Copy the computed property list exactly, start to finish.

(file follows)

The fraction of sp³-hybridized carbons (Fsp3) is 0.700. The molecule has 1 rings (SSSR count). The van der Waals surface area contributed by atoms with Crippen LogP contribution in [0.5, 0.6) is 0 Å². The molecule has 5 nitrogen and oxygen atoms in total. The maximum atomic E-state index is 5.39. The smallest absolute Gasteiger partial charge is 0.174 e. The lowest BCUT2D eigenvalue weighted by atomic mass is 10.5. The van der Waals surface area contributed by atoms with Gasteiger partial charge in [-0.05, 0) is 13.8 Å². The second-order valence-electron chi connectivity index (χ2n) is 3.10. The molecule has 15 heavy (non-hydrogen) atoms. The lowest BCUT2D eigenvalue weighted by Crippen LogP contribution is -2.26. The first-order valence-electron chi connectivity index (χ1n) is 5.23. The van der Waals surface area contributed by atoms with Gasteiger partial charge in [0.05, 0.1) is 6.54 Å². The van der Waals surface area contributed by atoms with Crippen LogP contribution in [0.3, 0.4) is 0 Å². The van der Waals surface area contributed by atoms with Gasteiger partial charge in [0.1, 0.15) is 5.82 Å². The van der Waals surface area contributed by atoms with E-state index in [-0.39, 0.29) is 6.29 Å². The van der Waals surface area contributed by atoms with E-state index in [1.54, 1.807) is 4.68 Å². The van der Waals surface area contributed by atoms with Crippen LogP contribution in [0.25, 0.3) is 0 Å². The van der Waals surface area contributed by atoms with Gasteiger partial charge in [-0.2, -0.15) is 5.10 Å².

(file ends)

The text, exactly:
The fraction of sp³-hybridized carbons (Fsp3) is 0.700. The molecule has 1 rings (SSSR count). The van der Waals surface area contributed by atoms with Crippen LogP contribution in [0.5, 0.6) is 0 Å². The molecule has 5 nitrogen and oxygen atoms in total. The maximum atomic E-state index is 5.39. The smallest absolute Gasteiger partial charge is 0.174 e. The lowest BCUT2D eigenvalue weighted by atomic mass is 10.5. The van der Waals surface area contributed by atoms with Gasteiger partial charge in [-0.05, 0) is 13.8 Å². The second-order valence-electron chi connectivity index (χ2n) is 3.10. The molecule has 15 heavy (non-hydrogen) atoms. The lowest BCUT2D eigenvalue weighted by Crippen LogP contribution is -2.26. The first-order valence-electron chi connectivity index (χ1n) is 5.23. The van der Waals surface area contributed by atoms with Gasteiger partial charge in [0.05, 0.1) is 6.54 Å². The van der Waals surface area contributed by atoms with Crippen LogP contribution in [0.3, 0.4) is 0 Å². The van der Waals surface area contributed by atoms with Gasteiger partial charge in [0.1, 0.15) is 5.82 Å². The van der Waals surface area contributed by atoms with E-state index in [-0.39, 0.29) is 6.29 Å². The van der Waals surface area contributed by atoms with E-state index in [1.54, 1.807) is 4.68 Å². The van der Waals surface area contributed by atoms with Crippen LogP contribution in [0.25, 0.3) is 0 Å². The van der Waals surface area contributed by atoms with Gasteiger partial charge in [-0.2, -0.15) is 5.10 Å².